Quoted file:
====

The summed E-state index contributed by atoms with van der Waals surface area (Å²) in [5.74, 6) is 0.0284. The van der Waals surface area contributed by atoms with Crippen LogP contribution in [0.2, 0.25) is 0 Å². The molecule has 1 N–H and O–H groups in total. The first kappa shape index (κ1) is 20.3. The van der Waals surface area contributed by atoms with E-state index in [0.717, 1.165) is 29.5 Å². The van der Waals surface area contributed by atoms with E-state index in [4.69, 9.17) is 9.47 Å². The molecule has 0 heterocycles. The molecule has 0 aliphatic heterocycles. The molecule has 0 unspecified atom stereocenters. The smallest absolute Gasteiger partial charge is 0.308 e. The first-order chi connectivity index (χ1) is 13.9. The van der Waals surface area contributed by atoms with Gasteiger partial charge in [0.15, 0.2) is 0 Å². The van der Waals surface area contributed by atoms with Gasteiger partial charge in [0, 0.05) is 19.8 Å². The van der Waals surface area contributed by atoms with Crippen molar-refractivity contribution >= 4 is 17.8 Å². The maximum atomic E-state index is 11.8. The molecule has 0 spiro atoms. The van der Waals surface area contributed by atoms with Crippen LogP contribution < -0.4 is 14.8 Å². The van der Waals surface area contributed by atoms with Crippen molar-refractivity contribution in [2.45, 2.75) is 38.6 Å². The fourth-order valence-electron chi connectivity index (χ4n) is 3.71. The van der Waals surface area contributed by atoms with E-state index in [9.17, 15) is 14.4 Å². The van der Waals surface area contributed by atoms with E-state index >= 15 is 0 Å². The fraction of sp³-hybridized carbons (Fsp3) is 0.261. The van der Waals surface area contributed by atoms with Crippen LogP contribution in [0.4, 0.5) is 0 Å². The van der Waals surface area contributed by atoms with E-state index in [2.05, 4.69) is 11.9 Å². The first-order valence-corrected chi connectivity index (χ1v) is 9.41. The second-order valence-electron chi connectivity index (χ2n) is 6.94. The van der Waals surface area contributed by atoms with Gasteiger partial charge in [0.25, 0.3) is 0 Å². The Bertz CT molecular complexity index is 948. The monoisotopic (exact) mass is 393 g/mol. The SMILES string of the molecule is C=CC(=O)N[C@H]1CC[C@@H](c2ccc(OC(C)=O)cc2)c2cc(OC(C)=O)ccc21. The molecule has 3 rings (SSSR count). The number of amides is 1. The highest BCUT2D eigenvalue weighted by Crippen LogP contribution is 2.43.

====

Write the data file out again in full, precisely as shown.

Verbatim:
The summed E-state index contributed by atoms with van der Waals surface area (Å²) in [5.74, 6) is 0.0284. The van der Waals surface area contributed by atoms with Crippen LogP contribution in [0.2, 0.25) is 0 Å². The molecule has 1 N–H and O–H groups in total. The first kappa shape index (κ1) is 20.3. The van der Waals surface area contributed by atoms with E-state index in [0.717, 1.165) is 29.5 Å². The van der Waals surface area contributed by atoms with E-state index in [4.69, 9.17) is 9.47 Å². The molecule has 0 heterocycles. The molecule has 0 aliphatic heterocycles. The molecule has 0 unspecified atom stereocenters. The smallest absolute Gasteiger partial charge is 0.308 e. The first-order chi connectivity index (χ1) is 13.9. The van der Waals surface area contributed by atoms with Gasteiger partial charge in [0.15, 0.2) is 0 Å². The van der Waals surface area contributed by atoms with Gasteiger partial charge in [0, 0.05) is 19.8 Å². The van der Waals surface area contributed by atoms with Crippen molar-refractivity contribution >= 4 is 17.8 Å². The maximum atomic E-state index is 11.8. The molecule has 0 spiro atoms. The van der Waals surface area contributed by atoms with Crippen LogP contribution < -0.4 is 14.8 Å². The van der Waals surface area contributed by atoms with Crippen molar-refractivity contribution in [2.45, 2.75) is 38.6 Å². The fourth-order valence-electron chi connectivity index (χ4n) is 3.71. The van der Waals surface area contributed by atoms with E-state index in [9.17, 15) is 14.4 Å². The van der Waals surface area contributed by atoms with E-state index >= 15 is 0 Å². The fraction of sp³-hybridized carbons (Fsp3) is 0.261. The van der Waals surface area contributed by atoms with Crippen LogP contribution in [0.4, 0.5) is 0 Å². The van der Waals surface area contributed by atoms with E-state index in [2.05, 4.69) is 11.9 Å². The first-order valence-corrected chi connectivity index (χ1v) is 9.41. The second-order valence-electron chi connectivity index (χ2n) is 6.94. The van der Waals surface area contributed by atoms with Gasteiger partial charge in [0.25, 0.3) is 0 Å². The Bertz CT molecular complexity index is 948. The monoisotopic (exact) mass is 393 g/mol. The SMILES string of the molecule is C=CC(=O)N[C@H]1CC[C@@H](c2ccc(OC(C)=O)cc2)c2cc(OC(C)=O)ccc21. The molecule has 3 rings (SSSR count). The number of amides is 1. The highest BCUT2D eigenvalue weighted by Crippen LogP contribution is 2.43.